Ellis v. Pacific Bell Telephone Co., No. SACV 10-01141-CJC-FF, 2011 WL 499390 (C.D. Cal. Feb. 10, 2011).
In this case, a District Court in California remanded the action to state court holding that although there is an understandable temptation for removing parties to rely on an estimate that conveniently satisfies the amount in controversy requirement, the parties must, at a minimum, explain why that estimate is also reasonable.
The plaintiffs filed a complaint in California state court alleging class claims including failure to pay overtime wages or provide meal periods in violation of California Labor Code. (Man, it sure seems that every other CAFA case is a California Labor case!)
The defendants removed the action to federal court pursuant to CAFA, 28 U.S.C. §§1332(d). After the plaintiffs filed a motion to remand, the District Court issued an Order finding that the defendants had met their burden of demonstrating that there was minimal diversity between the parties and that the proposed class contained at least 100 members. The Court, however, ordered additional briefing as to whether the amount in controversy exceeded $5 million as required by CAFA. After the parties filed their additional briefing, the Court found that the defendants failed to establish that the amount in controversy exceeded $5 million, and remanded the action.
While holding so, the Court stated that as the complaint did not plead a specific amount of damages, the removing defendant must prove by a preponderance of the evidence that the amount in controversy requirement had been met. (Editors’ Note: any regular reader knows we disagree with this burden of proof statement; however, we will not bore you with the litany of articles we have written on this subject).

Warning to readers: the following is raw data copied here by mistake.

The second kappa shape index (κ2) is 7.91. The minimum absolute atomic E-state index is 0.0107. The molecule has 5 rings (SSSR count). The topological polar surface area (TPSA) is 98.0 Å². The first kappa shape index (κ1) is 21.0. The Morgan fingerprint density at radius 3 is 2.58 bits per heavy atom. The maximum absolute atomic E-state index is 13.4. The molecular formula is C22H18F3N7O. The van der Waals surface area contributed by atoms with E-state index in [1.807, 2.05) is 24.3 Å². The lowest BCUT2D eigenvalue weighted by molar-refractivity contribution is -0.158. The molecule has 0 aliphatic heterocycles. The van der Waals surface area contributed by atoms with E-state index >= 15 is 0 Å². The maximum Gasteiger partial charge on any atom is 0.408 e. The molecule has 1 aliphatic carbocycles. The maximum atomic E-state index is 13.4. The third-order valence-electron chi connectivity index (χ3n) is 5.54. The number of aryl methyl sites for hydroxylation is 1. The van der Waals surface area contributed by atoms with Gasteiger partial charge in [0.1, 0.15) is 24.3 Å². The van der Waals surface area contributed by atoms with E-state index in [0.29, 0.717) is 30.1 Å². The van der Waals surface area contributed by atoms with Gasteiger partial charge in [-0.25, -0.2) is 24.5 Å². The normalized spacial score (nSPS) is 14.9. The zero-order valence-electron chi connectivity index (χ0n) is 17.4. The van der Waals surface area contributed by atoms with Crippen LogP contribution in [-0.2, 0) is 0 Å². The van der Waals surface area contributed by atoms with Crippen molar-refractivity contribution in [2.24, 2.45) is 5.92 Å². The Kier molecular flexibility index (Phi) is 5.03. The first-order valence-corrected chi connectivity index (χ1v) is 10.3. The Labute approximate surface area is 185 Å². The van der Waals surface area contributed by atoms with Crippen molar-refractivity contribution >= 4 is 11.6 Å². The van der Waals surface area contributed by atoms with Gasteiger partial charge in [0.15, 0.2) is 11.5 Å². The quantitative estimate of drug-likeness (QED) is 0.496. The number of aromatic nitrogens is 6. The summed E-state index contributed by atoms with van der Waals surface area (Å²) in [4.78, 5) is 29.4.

In that context, the Court explained that a removing defendant is not obligated to “research, state, and prove the plaintiff’s claims for damages,” but a court “cannot base its jurisdiction on a defendant’s speculation and conjecture.” A court may consider “summary-judgment-type evidence relevant to the amount in controversy at the time of removal” as well as supplemental evidence proffered by the parties when determining whether the amount in controversy exceeds the statutory minimum. Specifically, the Court stated that the defendants may rely on calculations to satisfy their burden so long as their calculations are good faith, reliable estimates based on the pleadings and other evidence in the record.
The Court found that the defendants failed to convince the court that it was more likely than not that the amount in controversy exceeded $5 million. More than 90% of the defendants’ calculation that the amount in controversy exceeded $5 million derived from the defendants’ estimate of the value of the plaintiffs’ claim that the defendants unlawfully failed to pay overtime compensation to putative class members.
The defendants explained that the plaintiffs and other putative class members were highly paid employees that, during the relevant time period, were compensated at an average hourly rate of approximately $41.29 per hour before bonuses. This hourly rate corresponds to a normal overtime rate of $61.93. The defendants estimated that there were 124 potential class members for the relevant class period and these individuals worked 19,701.6 work weeks. According to the defendants, assuming the $61.93 overtime hourly rate, overtime damages plus waiting time penalty damages “equal or exceed $5 million if on average each of the putative class members worked at least 3.74 hours of overtime every week” during the relevant time period.